SEC’s Double Standard Towards ICOs is Irresponsible, Un-American, and Wrong
“If I’m not confused, I’m not thinking” Albert Einstein.
Gotta love Google. A few moments on a toilet may bring you just as much enlightenment as would a full semester at Yale in 1986. But you have to be careful with entering “ICO” in the search bar because you immediately get pummeled by pages and pages of ads peddling ICOs for anything and everything — from all kinds of “cloud solutions” to “monetizing your likes” to tokenizing pot.
Pretty much, all of those tokens claim the market value in tens of millions of disgustingly centralized US dollars. To me, the market value of something as ephemeral as a decentralized digital asset is still a huge question mark. Uber, Snapchat, and Twitter have shown us the fickle nature of even somewhat centralized and well established digital assets, so when it comes to PandaCoin, SkinCoin or Coinye West (although, this one didn’t materialize because of the naming dispute with Kanye West) I’m skeptical. I don’t mean to sound like a belligerent old fart, but unless you’re backing your tokens with something real, ICO is at the very best a highly speculative investment opportunity, and at the very worst a swindle. But the burning question remains: what right does the Securities and Exchange Commission have to claim that from now on digital tokens are “securities” and unleash the full extent of its wrath on something as harmless, ubiquitous, and mundane as an Internet scam?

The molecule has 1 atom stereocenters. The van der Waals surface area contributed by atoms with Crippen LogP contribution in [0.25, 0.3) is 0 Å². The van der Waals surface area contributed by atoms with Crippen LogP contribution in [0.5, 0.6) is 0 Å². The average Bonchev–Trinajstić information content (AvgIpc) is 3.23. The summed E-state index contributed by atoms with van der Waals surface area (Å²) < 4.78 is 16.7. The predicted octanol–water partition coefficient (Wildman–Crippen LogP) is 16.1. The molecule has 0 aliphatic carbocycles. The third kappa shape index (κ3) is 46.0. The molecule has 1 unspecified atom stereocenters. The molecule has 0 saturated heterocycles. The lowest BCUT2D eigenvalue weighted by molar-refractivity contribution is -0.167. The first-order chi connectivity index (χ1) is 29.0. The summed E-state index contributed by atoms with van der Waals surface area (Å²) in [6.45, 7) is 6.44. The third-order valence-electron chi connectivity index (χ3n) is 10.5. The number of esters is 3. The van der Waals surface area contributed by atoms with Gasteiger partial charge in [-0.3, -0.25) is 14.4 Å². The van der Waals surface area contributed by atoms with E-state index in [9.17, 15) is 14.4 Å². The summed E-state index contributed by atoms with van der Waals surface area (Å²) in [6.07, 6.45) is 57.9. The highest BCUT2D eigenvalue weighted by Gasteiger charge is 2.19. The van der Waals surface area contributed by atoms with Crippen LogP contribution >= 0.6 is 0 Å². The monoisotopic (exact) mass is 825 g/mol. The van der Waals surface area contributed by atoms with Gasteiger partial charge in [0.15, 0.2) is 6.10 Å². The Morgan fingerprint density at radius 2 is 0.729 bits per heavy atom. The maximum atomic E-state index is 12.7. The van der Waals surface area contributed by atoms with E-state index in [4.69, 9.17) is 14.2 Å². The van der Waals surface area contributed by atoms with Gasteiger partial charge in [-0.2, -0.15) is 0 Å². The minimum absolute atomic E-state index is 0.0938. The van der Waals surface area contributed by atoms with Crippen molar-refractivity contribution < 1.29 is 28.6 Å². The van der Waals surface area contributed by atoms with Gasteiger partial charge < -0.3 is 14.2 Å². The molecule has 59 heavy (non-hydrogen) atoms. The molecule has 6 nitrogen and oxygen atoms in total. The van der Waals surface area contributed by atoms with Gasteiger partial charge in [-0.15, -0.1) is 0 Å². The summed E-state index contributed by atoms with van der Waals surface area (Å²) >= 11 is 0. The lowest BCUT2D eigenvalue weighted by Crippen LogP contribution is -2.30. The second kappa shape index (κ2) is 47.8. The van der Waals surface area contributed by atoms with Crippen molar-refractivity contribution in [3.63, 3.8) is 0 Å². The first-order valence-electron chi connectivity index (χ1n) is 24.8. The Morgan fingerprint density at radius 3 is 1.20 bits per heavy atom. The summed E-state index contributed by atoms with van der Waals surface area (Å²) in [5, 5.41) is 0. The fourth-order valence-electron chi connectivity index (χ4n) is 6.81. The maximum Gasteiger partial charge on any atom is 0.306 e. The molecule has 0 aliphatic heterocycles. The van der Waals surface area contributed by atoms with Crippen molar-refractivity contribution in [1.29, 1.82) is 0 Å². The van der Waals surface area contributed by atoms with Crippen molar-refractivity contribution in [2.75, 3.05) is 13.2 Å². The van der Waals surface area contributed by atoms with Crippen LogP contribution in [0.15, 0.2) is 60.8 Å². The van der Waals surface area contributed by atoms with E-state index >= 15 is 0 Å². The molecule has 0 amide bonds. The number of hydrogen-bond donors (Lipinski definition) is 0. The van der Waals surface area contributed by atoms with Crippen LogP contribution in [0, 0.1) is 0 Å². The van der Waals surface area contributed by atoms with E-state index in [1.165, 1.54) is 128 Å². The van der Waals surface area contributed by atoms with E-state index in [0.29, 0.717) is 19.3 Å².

Take one of the largest ICOs of 2017, Stox.com. Surprisingly, the one who — sort of — got in trouble promoting Stox was Floyd Mayweather who did what millions of teens do every day for free — put a stupid picture on Instagram. I am not sure about the promotional value of the phrase “I’m gonna make a $hit T$n of money on August 2 on the Stox.com ICO” but apparently, when uttered via a popular social network by the world’s greatest featherweight boxing champ while inside a private jet with a $hit T$n of cash laid out on a tray-table in bricks of $10000, it works. The SEC pounced on the would-be ill-doer with a set of “anti-touting regulations” that date back to the Securities Act of 1933 and issued a “harsh warning” to celebrities who are exploring ICOs for promo cash. Tokens are now assets, goes the SEC, so you must disclose “the nature, scope, and amount of compensation received in exchange for the promotion”. How very American!